Having the voters on your side is good (if it is so – opinion polls are unreliable, of course, and a bit all over the place, but less so in both respects than parliament at the moment). However the voters cannot easily compel before an election.

We also, I hope, have ourselves – the brexitters – on our side. Guido is one of those brexitters who wanted May’s deal accepted for fear of worse. I respect such people despite disagreeing with them. Now is time for both sides of that debate to leave recriminations since that ship would appear to be sailing, for better or worse. Let’s look at those options.

1) For worse: Ramsay MacDonald was the last PM to betray their party and form an alliance with the opposition and a few like-minded turncoats. Being the nominal head of an overwhelmingly other-party coalition made him largely powerless domestically, so he concentrated on foreign policy: Ramsay MacDonald was the pacifist PM of the UK during Hitler’s first three years in power. This was very useful to Hitler as he moved from its being a military parade to remove him in 1933 to having 36 infantry divisions and 6 armoured ones with which to object in 1936. That precedent is not encouraging.

2) For better: precisely because May is putting up such a sneaky fight, Brexit has proved a stronger lever than I ever hoped for exposing those who are Tory in name only, and enraging the party against them. I doubt anyone is joining the Tory party at this moment but urge all who are there to stay, pro tem. Tearing up your party card in public is a great way to warn, but remember you must not actually resign if you are to use your (imminent, I hope) chance to compel.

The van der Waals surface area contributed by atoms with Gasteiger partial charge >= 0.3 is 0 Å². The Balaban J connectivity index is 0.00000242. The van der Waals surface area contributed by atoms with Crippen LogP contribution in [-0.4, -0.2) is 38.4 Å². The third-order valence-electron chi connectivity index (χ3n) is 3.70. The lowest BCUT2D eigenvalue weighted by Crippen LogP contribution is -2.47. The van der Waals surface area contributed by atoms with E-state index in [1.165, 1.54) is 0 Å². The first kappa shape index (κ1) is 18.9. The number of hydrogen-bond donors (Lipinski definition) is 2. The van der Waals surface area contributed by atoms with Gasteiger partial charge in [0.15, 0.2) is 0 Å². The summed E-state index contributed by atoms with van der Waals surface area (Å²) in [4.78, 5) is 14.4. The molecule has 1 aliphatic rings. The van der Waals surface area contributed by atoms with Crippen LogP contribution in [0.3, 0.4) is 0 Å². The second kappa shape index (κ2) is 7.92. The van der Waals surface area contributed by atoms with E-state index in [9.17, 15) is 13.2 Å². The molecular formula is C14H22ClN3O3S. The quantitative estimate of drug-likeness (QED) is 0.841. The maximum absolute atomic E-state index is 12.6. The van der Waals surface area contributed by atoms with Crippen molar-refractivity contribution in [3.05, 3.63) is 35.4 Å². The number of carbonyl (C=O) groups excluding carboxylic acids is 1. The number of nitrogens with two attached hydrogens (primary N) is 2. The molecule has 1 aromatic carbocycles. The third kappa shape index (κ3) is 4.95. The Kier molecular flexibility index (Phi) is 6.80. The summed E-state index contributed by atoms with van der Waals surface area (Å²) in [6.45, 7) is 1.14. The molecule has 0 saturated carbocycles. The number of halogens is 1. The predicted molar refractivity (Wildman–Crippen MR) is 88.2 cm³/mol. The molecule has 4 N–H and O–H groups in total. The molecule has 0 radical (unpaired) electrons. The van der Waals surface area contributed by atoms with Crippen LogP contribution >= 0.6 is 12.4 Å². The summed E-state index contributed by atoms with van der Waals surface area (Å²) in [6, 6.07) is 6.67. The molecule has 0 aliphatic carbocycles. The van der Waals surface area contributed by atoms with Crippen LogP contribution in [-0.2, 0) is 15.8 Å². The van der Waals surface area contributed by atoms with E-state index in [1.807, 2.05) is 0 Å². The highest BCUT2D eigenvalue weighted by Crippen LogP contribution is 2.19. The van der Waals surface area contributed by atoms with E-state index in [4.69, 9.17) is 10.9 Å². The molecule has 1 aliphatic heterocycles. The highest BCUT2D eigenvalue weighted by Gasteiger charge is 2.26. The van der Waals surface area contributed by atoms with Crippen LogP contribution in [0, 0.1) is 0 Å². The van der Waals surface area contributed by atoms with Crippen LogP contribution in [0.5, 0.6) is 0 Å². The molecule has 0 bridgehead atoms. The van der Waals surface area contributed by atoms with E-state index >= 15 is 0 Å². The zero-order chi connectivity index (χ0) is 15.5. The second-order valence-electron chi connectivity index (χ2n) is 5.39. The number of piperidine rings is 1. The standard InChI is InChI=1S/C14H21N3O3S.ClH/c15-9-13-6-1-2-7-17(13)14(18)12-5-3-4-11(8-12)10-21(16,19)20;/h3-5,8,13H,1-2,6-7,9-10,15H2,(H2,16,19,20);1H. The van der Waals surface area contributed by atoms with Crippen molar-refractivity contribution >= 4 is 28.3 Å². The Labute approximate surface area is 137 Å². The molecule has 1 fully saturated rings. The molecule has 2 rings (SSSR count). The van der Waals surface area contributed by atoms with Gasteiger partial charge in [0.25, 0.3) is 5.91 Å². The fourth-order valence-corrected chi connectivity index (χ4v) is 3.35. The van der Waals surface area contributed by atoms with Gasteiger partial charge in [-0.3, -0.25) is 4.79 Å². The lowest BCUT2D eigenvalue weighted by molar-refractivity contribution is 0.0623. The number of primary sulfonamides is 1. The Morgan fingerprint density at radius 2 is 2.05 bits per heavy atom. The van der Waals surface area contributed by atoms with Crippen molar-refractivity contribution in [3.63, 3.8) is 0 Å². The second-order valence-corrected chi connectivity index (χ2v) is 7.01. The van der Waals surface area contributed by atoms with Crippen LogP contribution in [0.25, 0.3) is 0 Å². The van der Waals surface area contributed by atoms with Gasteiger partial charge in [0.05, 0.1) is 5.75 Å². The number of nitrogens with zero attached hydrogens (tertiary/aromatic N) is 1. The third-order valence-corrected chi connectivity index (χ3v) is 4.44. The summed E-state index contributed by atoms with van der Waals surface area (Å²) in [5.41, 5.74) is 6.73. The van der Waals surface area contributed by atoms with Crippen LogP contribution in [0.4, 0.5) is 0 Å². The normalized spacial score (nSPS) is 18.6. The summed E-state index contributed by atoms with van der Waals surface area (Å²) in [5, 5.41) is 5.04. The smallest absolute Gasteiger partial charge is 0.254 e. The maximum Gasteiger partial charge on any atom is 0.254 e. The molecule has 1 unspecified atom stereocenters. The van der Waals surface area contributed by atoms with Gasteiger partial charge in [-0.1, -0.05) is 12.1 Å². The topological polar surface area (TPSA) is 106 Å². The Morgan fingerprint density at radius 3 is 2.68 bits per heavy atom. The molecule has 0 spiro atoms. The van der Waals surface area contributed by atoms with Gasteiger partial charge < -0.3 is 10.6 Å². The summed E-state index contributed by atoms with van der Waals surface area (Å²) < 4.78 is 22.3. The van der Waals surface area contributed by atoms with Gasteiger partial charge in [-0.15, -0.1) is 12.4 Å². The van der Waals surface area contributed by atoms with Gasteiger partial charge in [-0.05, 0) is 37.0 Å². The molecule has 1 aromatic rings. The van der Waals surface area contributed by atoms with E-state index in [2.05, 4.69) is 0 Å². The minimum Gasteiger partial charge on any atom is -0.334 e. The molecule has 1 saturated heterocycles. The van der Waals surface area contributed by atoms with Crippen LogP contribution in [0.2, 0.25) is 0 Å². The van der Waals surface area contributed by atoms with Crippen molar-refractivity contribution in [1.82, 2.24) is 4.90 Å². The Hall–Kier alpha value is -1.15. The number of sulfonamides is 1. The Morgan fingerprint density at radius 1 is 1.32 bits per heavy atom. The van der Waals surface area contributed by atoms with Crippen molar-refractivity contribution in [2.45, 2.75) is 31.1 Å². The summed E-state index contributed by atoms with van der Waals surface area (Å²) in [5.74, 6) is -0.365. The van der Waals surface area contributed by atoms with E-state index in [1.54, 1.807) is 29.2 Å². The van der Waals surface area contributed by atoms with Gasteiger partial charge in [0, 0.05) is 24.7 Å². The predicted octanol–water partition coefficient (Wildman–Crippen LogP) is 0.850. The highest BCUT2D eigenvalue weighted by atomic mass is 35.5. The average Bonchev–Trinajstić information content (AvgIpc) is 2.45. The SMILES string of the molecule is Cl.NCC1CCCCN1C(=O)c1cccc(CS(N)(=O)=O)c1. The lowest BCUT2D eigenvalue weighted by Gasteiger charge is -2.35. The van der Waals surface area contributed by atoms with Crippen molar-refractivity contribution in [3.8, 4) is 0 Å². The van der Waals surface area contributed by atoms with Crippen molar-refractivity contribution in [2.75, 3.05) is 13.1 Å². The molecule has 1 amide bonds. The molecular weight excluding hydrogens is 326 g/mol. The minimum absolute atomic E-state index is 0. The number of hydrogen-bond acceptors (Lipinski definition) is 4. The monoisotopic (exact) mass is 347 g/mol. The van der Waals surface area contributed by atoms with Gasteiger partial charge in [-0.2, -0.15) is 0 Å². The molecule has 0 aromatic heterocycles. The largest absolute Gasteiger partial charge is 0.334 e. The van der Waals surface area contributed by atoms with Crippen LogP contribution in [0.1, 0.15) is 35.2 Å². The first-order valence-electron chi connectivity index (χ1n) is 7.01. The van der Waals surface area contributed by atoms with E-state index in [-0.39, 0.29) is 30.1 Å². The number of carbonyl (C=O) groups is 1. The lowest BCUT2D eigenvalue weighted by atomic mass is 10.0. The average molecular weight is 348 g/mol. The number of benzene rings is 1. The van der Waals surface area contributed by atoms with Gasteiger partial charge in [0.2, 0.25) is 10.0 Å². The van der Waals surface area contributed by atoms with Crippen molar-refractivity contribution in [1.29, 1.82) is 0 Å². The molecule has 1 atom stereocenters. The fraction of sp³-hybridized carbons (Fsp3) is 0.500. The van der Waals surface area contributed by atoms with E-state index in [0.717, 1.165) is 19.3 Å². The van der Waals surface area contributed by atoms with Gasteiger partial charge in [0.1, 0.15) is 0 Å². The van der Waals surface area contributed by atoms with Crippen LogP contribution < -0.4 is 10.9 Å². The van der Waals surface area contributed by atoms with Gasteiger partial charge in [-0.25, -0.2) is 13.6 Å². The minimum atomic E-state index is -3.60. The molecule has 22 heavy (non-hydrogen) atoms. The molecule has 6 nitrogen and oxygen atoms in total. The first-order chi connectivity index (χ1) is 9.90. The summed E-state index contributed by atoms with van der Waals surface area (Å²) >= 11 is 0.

Oh, beware my Country

Build on the flanks of Etna where the sullen smoke-puffs float —
Or bathe in tropic waters where the lean fin dogs the boat —
Cock the gun that is not loaded, cook the frozen dynamite —
But oh, beware my Country, when my Country grows polite!

Thus ends Kipling’s poem on our national habit of becoming very polite when we are about to lose our temper.

Yesterday’s ‘March of Enraged Brexitters’ was polite. ‘Cheerfully furious’, was how someone described the chairman of one Tory constituency association who was there. Reports agree the rage was very real – and self-controlled.

Over in the US a few years ago, Tea Party marches made a similar contrast to left-wing protests (‘left areas tidier than when they arrived’ versus ‘vandalism and arson’) – which did not in the least stop politicians and the media inventing lies against the Tea Party and shrugging it off when caught. When it was clear the PC would report polite dissenters as if they were were rioting racist thugs, they did not (fortunately) get rioting racist thugs (because their understanding of their opponents was zero) but they did get something a little less restrained: Trump and his supporters were not so polite to them.